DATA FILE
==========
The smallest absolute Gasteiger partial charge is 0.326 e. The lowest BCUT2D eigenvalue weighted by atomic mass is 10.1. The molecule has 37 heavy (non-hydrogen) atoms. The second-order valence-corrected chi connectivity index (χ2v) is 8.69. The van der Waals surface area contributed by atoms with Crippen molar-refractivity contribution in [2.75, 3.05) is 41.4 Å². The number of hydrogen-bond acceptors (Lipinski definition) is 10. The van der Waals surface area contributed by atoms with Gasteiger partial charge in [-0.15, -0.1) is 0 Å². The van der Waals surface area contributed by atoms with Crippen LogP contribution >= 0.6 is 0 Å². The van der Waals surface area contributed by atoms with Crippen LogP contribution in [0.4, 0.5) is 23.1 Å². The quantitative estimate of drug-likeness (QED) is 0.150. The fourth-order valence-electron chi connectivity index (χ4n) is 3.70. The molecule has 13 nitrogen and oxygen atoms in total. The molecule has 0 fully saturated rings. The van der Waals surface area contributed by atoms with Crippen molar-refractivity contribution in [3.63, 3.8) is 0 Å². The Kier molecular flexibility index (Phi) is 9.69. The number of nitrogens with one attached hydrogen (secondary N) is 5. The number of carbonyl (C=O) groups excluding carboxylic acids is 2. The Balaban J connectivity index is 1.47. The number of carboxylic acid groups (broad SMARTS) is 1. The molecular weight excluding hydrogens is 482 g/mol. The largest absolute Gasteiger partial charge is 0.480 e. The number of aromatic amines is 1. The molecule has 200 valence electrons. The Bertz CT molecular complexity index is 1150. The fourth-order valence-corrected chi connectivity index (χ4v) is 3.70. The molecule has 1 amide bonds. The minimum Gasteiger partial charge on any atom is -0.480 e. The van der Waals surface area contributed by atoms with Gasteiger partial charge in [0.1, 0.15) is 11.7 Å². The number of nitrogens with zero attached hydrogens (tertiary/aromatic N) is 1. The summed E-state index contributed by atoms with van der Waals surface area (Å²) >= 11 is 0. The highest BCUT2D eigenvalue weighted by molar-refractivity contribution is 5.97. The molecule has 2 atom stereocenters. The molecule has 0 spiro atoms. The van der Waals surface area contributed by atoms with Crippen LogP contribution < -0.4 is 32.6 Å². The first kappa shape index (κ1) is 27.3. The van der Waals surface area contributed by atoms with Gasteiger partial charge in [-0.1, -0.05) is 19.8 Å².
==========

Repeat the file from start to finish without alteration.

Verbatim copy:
The smallest absolute Gasteiger partial charge is 0.326 e. The lowest BCUT2D eigenvalue weighted by atomic mass is 10.1. The molecule has 37 heavy (non-hydrogen) atoms. The second-order valence-corrected chi connectivity index (χ2v) is 8.69. The van der Waals surface area contributed by atoms with Crippen molar-refractivity contribution in [2.75, 3.05) is 41.4 Å². The number of hydrogen-bond acceptors (Lipinski definition) is 10. The van der Waals surface area contributed by atoms with Gasteiger partial charge in [-0.15, -0.1) is 0 Å². The van der Waals surface area contributed by atoms with Crippen LogP contribution >= 0.6 is 0 Å². The van der Waals surface area contributed by atoms with Crippen LogP contribution in [0.4, 0.5) is 23.1 Å². The quantitative estimate of drug-likeness (QED) is 0.150. The fourth-order valence-electron chi connectivity index (χ4n) is 3.70. The molecule has 13 nitrogen and oxygen atoms in total. The molecule has 0 fully saturated rings. The van der Waals surface area contributed by atoms with Crippen molar-refractivity contribution in [3.63, 3.8) is 0 Å². The Kier molecular flexibility index (Phi) is 9.69. The number of nitrogens with one attached hydrogen (secondary N) is 5. The number of carbonyl (C=O) groups excluding carboxylic acids is 2. The Balaban J connectivity index is 1.47. The number of carboxylic acid groups (broad SMARTS) is 1. The molecular weight excluding hydrogens is 482 g/mol. The largest absolute Gasteiger partial charge is 0.480 e. The number of aromatic amines is 1. The molecule has 200 valence electrons. The Bertz CT molecular complexity index is 1150. The fourth-order valence-corrected chi connectivity index (χ4v) is 3.70. The molecule has 1 amide bonds. The minimum Gasteiger partial charge on any atom is -0.480 e. The van der Waals surface area contributed by atoms with Gasteiger partial charge in [0.1, 0.15) is 11.7 Å². The number of nitrogens with zero attached hydrogens (tertiary/aromatic N) is 1. The summed E-state index contributed by atoms with van der Waals surface area (Å²) >= 11 is 0. The highest BCUT2D eigenvalue weighted by molar-refractivity contribution is 5.97. The molecule has 2 atom stereocenters. The molecule has 0 spiro atoms. The van der Waals surface area contributed by atoms with Crippen LogP contribution < -0.4 is 32.6 Å². The first kappa shape index (κ1) is 27.3. The van der Waals surface area contributed by atoms with Gasteiger partial charge in [-0.1, -0.05) is 19.8 Å².